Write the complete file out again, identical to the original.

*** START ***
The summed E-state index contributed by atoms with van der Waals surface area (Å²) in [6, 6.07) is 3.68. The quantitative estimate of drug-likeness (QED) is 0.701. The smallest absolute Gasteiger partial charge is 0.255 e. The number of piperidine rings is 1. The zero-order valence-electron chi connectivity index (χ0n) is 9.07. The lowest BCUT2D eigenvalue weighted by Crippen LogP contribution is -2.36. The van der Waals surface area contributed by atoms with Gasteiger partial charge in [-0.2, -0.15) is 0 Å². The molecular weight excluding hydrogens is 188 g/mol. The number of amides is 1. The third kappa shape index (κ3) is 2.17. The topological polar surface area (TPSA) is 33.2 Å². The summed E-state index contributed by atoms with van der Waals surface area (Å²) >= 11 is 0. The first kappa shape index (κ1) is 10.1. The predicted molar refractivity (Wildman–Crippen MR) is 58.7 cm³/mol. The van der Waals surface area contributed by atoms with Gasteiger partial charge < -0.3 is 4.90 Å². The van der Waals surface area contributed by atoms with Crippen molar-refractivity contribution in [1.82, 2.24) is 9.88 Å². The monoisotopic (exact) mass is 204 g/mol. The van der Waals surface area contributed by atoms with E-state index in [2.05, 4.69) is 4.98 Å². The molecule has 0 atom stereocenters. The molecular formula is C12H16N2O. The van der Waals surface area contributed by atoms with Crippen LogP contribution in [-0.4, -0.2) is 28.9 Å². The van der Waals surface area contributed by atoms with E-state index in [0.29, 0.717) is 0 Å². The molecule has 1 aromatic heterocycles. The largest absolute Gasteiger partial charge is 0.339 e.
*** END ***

The summed E-state index contributed by atoms with van der Waals surface area (Å²) in [6, 6.07) is 3.68. The quantitative estimate of drug-likeness (QED) is 0.701. The smallest absolute Gasteiger partial charge is 0.255 e. The number of piperidine rings is 1. The zero-order valence-electron chi connectivity index (χ0n) is 9.07. The lowest BCUT2D eigenvalue weighted by Crippen LogP contribution is -2.36. The van der Waals surface area contributed by atoms with Gasteiger partial charge in [-0.2, -0.15) is 0 Å². The molecular weight excluding hydrogens is 188 g/mol. The number of amides is 1. The third kappa shape index (κ3) is 2.17. The topological polar surface area (TPSA) is 33.2 Å². The summed E-state index contributed by atoms with van der Waals surface area (Å²) >= 11 is 0. The first kappa shape index (κ1) is 10.1. The predicted molar refractivity (Wildman–Crippen MR) is 58.7 cm³/mol. The van der Waals surface area contributed by atoms with Gasteiger partial charge < -0.3 is 4.90 Å². The van der Waals surface area contributed by atoms with Crippen molar-refractivity contribution in [1.82, 2.24) is 9.88 Å². The monoisotopic (exact) mass is 204 g/mol. The van der Waals surface area contributed by atoms with E-state index in [2.05, 4.69) is 4.98 Å². The molecule has 0 atom stereocenters. The molecular formula is C12H16N2O. The van der Waals surface area contributed by atoms with Crippen LogP contribution in [-0.4, -0.2) is 28.9 Å². The van der Waals surface area contributed by atoms with E-state index in [0.29, 0.717) is 0 Å². The molecule has 1 aromatic heterocycles. The largest absolute Gasteiger partial charge is 0.339 e.